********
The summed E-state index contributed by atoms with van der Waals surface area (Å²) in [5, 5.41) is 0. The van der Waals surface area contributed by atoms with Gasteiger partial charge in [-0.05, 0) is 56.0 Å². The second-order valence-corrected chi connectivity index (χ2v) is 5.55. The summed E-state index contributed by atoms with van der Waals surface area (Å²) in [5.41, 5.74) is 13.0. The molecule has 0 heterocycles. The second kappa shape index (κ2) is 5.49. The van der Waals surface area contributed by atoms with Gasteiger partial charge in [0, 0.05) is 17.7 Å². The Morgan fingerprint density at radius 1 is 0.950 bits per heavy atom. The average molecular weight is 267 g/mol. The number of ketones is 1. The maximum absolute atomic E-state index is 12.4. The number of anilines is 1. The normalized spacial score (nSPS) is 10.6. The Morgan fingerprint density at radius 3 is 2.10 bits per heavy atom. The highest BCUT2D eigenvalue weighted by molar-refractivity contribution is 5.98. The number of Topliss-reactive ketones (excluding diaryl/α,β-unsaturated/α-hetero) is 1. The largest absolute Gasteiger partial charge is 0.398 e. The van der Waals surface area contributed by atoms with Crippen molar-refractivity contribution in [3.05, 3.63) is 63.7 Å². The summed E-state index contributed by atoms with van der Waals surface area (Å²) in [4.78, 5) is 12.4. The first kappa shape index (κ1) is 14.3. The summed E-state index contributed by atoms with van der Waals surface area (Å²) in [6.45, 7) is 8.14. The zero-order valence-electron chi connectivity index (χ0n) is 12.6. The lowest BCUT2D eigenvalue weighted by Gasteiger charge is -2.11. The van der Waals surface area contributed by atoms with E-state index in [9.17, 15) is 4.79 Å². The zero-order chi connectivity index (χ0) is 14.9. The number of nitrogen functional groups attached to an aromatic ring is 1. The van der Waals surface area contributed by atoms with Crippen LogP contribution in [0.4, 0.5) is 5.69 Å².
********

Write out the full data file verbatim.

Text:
The summed E-state index contributed by atoms with van der Waals surface area (Å²) in [5, 5.41) is 0. The van der Waals surface area contributed by atoms with Gasteiger partial charge in [-0.05, 0) is 56.0 Å². The second-order valence-corrected chi connectivity index (χ2v) is 5.55. The summed E-state index contributed by atoms with van der Waals surface area (Å²) in [5.41, 5.74) is 13.0. The molecule has 0 heterocycles. The second kappa shape index (κ2) is 5.49. The van der Waals surface area contributed by atoms with Gasteiger partial charge in [0, 0.05) is 17.7 Å². The Morgan fingerprint density at radius 1 is 0.950 bits per heavy atom. The average molecular weight is 267 g/mol. The number of ketones is 1. The maximum absolute atomic E-state index is 12.4. The number of anilines is 1. The normalized spacial score (nSPS) is 10.6. The Morgan fingerprint density at radius 3 is 2.10 bits per heavy atom. The highest BCUT2D eigenvalue weighted by molar-refractivity contribution is 5.98. The number of Topliss-reactive ketones (excluding diaryl/α,β-unsaturated/α-hetero) is 1. The largest absolute Gasteiger partial charge is 0.398 e. The van der Waals surface area contributed by atoms with Crippen molar-refractivity contribution in [3.05, 3.63) is 63.7 Å². The summed E-state index contributed by atoms with van der Waals surface area (Å²) in [4.78, 5) is 12.4. The first kappa shape index (κ1) is 14.3. The summed E-state index contributed by atoms with van der Waals surface area (Å²) in [6.45, 7) is 8.14. The zero-order valence-electron chi connectivity index (χ0n) is 12.6. The lowest BCUT2D eigenvalue weighted by Gasteiger charge is -2.11. The van der Waals surface area contributed by atoms with E-state index in [9.17, 15) is 4.79 Å². The zero-order chi connectivity index (χ0) is 14.9. The number of nitrogen functional groups attached to an aromatic ring is 1. The van der Waals surface area contributed by atoms with Crippen LogP contribution in [0.4, 0.5) is 5.69 Å².